New York: A new treatment for Middle East Respiratory Syndrome (MERS) has been found to protect mice from infection, according to a study.
MERS, a disease that can cause severe respiratory symptoms and has a death rate of 40 percent, has killed nearly 600 people since it was first discovered four years ago in Saudi Arabia.
The treatment – an antibody that blocks the MERS virus – was produced by cows that had been genetically modified to mimic certain aspects of the human immune system.
These cows were given a new MERS vaccine that led to production of anti-MERS antibodies in large quantities.
These antibodies were then purified to produce the therapeutic that was tested in the MERS-infected mice.
“These results are very promising,” said one of the lead researchers on the study Matthew Frieman, associate professor of microbiology and immunology at the University of Maryland School of Medicine in the US.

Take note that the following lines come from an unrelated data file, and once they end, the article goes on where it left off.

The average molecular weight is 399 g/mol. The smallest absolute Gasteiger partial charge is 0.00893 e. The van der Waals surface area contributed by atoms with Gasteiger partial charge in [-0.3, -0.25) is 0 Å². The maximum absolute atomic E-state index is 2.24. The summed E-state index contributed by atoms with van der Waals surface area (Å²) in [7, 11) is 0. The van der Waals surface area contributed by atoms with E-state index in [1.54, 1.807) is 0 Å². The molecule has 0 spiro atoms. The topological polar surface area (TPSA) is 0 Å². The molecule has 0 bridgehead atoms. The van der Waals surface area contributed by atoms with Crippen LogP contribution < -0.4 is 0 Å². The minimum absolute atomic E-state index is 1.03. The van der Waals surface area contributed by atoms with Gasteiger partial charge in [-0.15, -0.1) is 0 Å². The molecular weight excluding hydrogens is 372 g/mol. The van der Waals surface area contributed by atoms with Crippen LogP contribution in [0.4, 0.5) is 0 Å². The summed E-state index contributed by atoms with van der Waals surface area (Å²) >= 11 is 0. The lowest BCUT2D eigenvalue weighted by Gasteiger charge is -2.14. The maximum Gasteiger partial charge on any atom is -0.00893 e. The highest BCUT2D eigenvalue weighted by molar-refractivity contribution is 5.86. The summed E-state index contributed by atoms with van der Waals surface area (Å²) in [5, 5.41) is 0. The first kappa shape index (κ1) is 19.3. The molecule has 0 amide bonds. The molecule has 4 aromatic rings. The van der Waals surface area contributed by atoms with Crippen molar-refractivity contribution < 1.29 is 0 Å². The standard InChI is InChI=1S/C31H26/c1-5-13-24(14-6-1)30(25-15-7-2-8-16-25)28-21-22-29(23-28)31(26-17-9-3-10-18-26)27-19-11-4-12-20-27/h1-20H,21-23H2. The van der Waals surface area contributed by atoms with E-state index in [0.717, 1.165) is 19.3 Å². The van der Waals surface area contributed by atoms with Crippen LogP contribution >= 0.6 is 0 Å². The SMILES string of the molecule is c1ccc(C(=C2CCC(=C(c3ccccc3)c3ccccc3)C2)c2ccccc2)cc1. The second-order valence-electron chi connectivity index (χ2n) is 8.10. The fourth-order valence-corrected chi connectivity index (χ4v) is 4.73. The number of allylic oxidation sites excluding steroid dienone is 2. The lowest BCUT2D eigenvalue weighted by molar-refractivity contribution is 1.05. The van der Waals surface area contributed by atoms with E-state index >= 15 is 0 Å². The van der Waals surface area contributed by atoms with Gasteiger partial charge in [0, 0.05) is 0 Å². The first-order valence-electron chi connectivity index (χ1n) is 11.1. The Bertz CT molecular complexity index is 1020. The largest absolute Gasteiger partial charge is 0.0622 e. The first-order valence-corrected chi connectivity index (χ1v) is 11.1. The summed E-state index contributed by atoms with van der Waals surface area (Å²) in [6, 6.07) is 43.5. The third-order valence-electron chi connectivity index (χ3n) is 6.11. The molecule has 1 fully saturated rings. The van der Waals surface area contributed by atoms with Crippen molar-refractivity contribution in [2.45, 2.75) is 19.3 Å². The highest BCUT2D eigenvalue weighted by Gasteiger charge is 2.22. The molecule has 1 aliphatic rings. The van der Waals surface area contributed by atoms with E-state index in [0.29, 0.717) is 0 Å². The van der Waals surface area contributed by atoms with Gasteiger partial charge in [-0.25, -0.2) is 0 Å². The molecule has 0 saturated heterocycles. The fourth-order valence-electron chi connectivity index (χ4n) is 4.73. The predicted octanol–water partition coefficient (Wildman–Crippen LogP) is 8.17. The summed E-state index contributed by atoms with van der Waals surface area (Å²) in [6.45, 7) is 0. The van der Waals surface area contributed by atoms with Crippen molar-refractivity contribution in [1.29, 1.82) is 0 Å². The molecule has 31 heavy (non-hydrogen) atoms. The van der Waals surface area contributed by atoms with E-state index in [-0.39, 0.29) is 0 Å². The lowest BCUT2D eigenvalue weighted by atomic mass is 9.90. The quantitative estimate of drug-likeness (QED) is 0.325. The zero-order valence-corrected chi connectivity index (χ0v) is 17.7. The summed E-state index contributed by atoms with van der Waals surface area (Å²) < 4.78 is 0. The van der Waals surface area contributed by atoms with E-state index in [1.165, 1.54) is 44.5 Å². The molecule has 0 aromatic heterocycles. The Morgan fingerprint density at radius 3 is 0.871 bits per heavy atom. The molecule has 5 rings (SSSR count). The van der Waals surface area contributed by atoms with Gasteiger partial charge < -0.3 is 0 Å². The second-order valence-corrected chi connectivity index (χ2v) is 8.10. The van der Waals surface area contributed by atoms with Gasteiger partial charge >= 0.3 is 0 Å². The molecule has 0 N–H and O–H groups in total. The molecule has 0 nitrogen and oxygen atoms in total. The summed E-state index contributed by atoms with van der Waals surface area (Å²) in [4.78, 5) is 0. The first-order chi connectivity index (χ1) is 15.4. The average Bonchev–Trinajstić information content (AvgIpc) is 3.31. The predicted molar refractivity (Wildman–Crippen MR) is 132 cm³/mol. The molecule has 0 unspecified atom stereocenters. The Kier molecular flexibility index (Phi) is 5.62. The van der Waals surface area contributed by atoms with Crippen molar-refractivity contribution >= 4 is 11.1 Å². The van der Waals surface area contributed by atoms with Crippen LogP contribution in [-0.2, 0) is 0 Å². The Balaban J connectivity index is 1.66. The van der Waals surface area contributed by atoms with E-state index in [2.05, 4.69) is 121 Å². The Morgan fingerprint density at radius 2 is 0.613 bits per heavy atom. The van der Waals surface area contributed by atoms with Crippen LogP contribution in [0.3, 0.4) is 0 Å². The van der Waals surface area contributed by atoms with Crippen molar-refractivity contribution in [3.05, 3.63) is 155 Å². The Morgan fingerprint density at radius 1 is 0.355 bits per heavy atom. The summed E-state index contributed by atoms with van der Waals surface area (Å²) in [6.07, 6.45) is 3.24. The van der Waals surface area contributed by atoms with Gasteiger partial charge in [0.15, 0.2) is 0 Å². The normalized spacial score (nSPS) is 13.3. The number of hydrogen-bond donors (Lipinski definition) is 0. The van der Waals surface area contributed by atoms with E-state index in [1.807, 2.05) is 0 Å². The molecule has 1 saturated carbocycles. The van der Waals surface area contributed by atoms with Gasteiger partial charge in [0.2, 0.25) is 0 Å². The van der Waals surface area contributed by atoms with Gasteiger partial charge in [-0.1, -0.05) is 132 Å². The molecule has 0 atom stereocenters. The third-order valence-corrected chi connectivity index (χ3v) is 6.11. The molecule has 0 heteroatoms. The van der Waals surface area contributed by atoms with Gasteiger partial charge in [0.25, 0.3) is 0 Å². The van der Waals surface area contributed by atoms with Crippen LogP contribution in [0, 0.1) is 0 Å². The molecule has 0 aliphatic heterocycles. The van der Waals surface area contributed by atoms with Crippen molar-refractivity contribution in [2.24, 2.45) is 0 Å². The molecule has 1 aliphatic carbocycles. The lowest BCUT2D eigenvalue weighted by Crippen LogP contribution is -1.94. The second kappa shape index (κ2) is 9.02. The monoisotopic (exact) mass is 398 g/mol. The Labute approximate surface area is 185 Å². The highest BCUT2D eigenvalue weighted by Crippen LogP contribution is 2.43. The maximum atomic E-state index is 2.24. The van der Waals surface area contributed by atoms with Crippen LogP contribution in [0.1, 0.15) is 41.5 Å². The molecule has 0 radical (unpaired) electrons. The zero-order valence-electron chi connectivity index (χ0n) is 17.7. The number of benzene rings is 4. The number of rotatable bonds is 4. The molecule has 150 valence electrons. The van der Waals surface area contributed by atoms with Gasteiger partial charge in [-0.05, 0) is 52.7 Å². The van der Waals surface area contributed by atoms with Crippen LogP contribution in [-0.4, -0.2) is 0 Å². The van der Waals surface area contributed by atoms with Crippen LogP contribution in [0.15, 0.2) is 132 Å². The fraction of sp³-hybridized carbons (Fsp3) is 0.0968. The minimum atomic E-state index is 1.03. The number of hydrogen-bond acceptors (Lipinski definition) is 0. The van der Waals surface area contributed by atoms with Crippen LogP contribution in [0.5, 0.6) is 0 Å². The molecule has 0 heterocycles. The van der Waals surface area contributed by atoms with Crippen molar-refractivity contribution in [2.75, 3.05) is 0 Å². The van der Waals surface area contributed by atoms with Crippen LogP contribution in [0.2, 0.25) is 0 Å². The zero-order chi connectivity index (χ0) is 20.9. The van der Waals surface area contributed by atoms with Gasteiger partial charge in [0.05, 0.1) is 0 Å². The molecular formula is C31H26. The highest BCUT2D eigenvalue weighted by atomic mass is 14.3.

“This is important not only because it gives us a potential way to attack MERS, but also because it provides evidence that using these transgenic cows can rapidly produce therapeutics,” Frieman noted.
SAB, a biopharmaceutical company based in South Dakota, US provided the genetically modified cows, a technology that it invented.
Novavax, a vaccine biotech company based in Maryland in the US, provided the vaccine that triggered the antibody production in the cows.
The next step, which will occur in the next three to six months, will be a human clinical trial to test the safety of the therapeutic. If that works, a Phase 2 trial will follow to test whether it is effective for use in humans, in emergency situations, the researchers said.